THE MORNING SHOW
with
Patrick Timpone

 

Dr. Richard Isaacson and Dr. Christopher Ochner

Authors of The Alzheimer’s Diet

Harvard-trained Neurologist, Dr. Richard Isaacson and renowned nutrition expert, Dr. Christopher Ochner team up to create this ground-breaking nutritional guide for individuals concerned about memory loss. In recent years, there has been an explosion in research on nutritional interventions for Alzheimer’s prevention and treatment, which is considered to be the most severe public health crisis of our day. These specific dietary interventions present new hope for individuals concerned about memory loss, and also have rapidly expanding scientific-evidence to support their effectiveness. Based on empirical evidence, The Alzheimer’s Diet outlines what to eat, what not to eat, and highlights a step-by-step approach for improving memory and protecting the brain through diet.

Until a cure is found, the best we can do is to try to prevent and fight AD by using as many effective tools as possible. Although none of these tools will by itself prevent or cure AD, science now shows that diet is one of these essential strategies. Read our blog for more info, including a story on how and why diet works for AD.

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the alzheimer’s diet, december 18, 2012
https://soundcloud.com/oneradionetwork/121812_ochner_isaacson_alzheimers



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'Dr. Richard Isaacson and Dr. Christopher Ochner – The Alzheimer’s Diet: New Hope for Individuals Concerned About Memory Loss – December 18, 2012' has 1 comment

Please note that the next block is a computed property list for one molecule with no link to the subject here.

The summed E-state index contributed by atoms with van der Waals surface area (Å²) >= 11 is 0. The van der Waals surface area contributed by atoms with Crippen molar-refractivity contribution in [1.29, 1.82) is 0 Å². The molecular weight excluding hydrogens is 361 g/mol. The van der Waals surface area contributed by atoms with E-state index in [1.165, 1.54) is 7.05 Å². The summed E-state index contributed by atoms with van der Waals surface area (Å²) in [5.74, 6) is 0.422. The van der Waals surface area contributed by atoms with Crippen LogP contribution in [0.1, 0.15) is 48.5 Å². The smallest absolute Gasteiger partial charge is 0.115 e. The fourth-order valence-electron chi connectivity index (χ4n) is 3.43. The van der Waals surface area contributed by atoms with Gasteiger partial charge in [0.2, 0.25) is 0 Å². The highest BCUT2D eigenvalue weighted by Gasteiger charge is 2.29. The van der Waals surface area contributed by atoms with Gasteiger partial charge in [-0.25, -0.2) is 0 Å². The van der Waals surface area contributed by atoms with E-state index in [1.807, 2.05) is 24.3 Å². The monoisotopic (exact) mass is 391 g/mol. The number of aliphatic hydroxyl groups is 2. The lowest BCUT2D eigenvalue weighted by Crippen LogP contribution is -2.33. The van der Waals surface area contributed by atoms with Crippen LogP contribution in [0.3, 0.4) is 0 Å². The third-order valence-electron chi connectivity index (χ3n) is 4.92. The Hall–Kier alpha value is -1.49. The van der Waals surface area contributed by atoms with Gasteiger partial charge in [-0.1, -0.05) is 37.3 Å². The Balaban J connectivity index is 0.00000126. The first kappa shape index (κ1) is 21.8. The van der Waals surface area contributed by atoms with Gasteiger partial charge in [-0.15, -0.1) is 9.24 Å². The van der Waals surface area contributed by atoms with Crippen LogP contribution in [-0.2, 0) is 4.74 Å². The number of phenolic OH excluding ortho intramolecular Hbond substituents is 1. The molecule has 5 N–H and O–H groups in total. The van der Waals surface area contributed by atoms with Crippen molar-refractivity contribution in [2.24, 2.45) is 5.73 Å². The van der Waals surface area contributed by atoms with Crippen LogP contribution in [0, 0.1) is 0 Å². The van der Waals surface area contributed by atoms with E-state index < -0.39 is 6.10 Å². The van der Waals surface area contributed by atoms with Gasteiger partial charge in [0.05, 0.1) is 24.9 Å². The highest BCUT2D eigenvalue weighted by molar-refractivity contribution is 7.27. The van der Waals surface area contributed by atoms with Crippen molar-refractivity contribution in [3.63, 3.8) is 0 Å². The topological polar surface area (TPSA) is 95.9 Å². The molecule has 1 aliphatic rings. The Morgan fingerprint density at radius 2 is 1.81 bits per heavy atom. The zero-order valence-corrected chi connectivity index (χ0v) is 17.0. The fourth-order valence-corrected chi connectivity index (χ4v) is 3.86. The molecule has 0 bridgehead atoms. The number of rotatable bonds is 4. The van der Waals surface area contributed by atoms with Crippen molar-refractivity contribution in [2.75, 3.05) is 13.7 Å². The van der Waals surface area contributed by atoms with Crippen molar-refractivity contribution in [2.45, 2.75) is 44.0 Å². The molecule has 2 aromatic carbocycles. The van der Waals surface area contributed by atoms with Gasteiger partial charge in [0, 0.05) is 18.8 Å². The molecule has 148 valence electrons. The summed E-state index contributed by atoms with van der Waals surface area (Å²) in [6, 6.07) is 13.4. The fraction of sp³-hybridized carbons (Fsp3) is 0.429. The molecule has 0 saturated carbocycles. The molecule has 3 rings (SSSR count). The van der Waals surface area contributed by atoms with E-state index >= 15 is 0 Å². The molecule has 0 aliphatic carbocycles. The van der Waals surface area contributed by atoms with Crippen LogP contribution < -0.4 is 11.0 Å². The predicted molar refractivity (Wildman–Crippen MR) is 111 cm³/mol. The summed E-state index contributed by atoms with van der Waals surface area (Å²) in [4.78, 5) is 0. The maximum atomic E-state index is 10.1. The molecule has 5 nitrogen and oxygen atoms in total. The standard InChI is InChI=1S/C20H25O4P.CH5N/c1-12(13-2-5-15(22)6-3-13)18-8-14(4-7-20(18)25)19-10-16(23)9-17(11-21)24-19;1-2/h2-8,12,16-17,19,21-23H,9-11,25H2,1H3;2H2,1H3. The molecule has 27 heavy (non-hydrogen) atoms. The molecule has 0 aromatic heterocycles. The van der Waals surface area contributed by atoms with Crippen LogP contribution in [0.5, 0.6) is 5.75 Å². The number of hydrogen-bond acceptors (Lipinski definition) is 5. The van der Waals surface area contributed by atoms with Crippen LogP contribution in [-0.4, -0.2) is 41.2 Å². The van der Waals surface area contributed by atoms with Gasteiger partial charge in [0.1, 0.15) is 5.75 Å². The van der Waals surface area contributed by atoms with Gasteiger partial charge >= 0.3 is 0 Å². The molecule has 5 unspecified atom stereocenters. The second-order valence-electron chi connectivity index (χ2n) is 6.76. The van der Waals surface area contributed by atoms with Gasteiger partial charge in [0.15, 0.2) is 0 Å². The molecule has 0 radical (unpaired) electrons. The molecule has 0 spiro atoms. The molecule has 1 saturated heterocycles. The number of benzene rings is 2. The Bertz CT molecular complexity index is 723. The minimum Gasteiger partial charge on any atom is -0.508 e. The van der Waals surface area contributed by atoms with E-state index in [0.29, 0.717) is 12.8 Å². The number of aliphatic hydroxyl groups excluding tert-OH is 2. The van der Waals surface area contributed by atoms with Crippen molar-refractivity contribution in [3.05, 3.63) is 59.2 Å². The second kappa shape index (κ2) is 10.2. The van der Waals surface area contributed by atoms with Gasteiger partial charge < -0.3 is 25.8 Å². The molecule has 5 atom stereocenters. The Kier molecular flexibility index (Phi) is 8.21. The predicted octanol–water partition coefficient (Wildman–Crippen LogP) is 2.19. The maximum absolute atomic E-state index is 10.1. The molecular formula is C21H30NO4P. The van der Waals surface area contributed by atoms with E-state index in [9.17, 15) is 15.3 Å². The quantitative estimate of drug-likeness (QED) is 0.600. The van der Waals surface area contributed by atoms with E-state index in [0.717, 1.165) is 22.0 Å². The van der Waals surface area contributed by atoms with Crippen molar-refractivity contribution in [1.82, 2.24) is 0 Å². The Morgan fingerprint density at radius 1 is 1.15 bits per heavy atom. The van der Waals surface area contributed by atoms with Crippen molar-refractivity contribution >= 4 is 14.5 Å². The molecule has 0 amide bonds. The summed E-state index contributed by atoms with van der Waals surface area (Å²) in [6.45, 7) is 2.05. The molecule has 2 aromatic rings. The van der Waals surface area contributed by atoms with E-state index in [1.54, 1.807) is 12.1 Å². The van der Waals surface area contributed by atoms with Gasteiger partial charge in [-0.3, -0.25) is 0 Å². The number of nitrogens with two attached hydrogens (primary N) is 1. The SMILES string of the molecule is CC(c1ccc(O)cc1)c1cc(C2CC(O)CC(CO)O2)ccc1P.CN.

1. December 19, 2012 @ 10:15 am Ron

    How can these guys expect to cure Alzheimers when they are taking recommendations from a doctor that is feeding its test subjects a diet with 30-45% of its calories from carbohydrates? Patrick asked them flat out: what is the worst food for the brain? And they said bad carbohydrates. A newsflash for the doctors: all carbohydrates are bad for the human brain. There is no such thing as an essential carbohydrate. Carbohydrates exist (only during summer) for humans to accumulate fat (by becoming insulin resistant) to survive times of scarcity (winter), and thus continue the human species. Unfortunately, carbohydrates are now available 24/7/365 and humans weren’t designed to consume carbohydrates continuously throughout the year.

    We are going to continue to hear these ridiculous dietary recommendations as long as research is only funded by industries with a direct financial interest in the research results.

    Why not try an experiment where the macronutrient ratio is 70-80% fat, all from saturated sources and seafood, along with 20-25% protein from grassfed only ruminants and seafood, along with 5% carbohydrates? Because the test subjects would benefit from great health, and not have any need for the products of big agribusiness, nor would they have any need for the products/services of the disease care system in this country.

    But we couldn’t have that, the truth, not here in America.

    Reply


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